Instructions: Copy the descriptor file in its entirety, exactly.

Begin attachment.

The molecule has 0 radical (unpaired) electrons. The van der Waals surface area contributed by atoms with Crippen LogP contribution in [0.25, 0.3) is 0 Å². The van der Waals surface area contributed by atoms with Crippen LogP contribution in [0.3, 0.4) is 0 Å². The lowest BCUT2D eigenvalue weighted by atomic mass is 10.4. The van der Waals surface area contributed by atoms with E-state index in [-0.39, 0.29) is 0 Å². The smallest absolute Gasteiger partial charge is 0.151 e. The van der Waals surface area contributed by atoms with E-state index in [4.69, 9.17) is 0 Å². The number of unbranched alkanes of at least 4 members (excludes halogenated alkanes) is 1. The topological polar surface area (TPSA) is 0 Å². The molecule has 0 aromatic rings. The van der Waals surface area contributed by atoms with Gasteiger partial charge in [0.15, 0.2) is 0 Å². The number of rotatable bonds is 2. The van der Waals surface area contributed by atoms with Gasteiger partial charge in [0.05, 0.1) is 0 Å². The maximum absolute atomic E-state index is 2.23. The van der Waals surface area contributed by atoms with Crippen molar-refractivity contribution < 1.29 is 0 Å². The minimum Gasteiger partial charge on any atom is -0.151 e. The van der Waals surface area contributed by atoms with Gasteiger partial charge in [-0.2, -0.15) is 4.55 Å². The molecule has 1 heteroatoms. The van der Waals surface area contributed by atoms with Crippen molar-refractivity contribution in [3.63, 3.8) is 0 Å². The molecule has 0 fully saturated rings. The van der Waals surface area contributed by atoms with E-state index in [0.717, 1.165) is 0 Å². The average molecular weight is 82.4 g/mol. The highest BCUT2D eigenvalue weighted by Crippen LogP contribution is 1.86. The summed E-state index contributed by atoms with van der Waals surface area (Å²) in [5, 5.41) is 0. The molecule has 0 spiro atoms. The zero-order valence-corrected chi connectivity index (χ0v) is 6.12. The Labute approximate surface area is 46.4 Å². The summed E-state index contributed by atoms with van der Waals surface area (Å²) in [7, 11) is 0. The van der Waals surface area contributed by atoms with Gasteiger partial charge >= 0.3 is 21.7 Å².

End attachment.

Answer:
The molecule has 0 radical (unpaired) electrons. The van der Waals surface area contributed by atoms with Crippen LogP contribution in [0.25, 0.3) is 0 Å². The van der Waals surface area contributed by atoms with Crippen LogP contribution in [0.3, 0.4) is 0 Å². The lowest BCUT2D eigenvalue weighted by atomic mass is 10.4. The van der Waals surface area contributed by atoms with E-state index in [-0.39, 0.29) is 0 Å². The smallest absolute Gasteiger partial charge is 0.151 e. The van der Waals surface area contributed by atoms with E-state index in [4.69, 9.17) is 0 Å². The number of unbranched alkanes of at least 4 members (excludes halogenated alkanes) is 1. The topological polar surface area (TPSA) is 0 Å². The molecule has 0 aromatic rings. The van der Waals surface area contributed by atoms with Gasteiger partial charge in [0.15, 0.2) is 0 Å². The number of rotatable bonds is 2. The van der Waals surface area contributed by atoms with Gasteiger partial charge in [0.05, 0.1) is 0 Å². The maximum absolute atomic E-state index is 2.23. The van der Waals surface area contributed by atoms with Crippen molar-refractivity contribution < 1.29 is 0 Å². The minimum Gasteiger partial charge on any atom is -0.151 e. The van der Waals surface area contributed by atoms with Gasteiger partial charge in [-0.2, -0.15) is 4.55 Å². The molecule has 1 heteroatoms. The van der Waals surface area contributed by atoms with Crippen molar-refractivity contribution in [3.63, 3.8) is 0 Å². The molecule has 0 fully saturated rings. The van der Waals surface area contributed by atoms with E-state index in [0.717, 1.165) is 0 Å². The average molecular weight is 82.4 g/mol. The highest BCUT2D eigenvalue weighted by Crippen LogP contribution is 1.86. The summed E-state index contributed by atoms with van der Waals surface area (Å²) in [5, 5.41) is 0. The molecule has 0 spiro atoms. The zero-order valence-corrected chi connectivity index (χ0v) is 6.12. The Labute approximate surface area is 46.4 Å². The summed E-state index contributed by atoms with van der Waals surface area (Å²) in [7, 11) is 0. The van der Waals surface area contributed by atoms with Gasteiger partial charge >= 0.3 is 21.7 Å².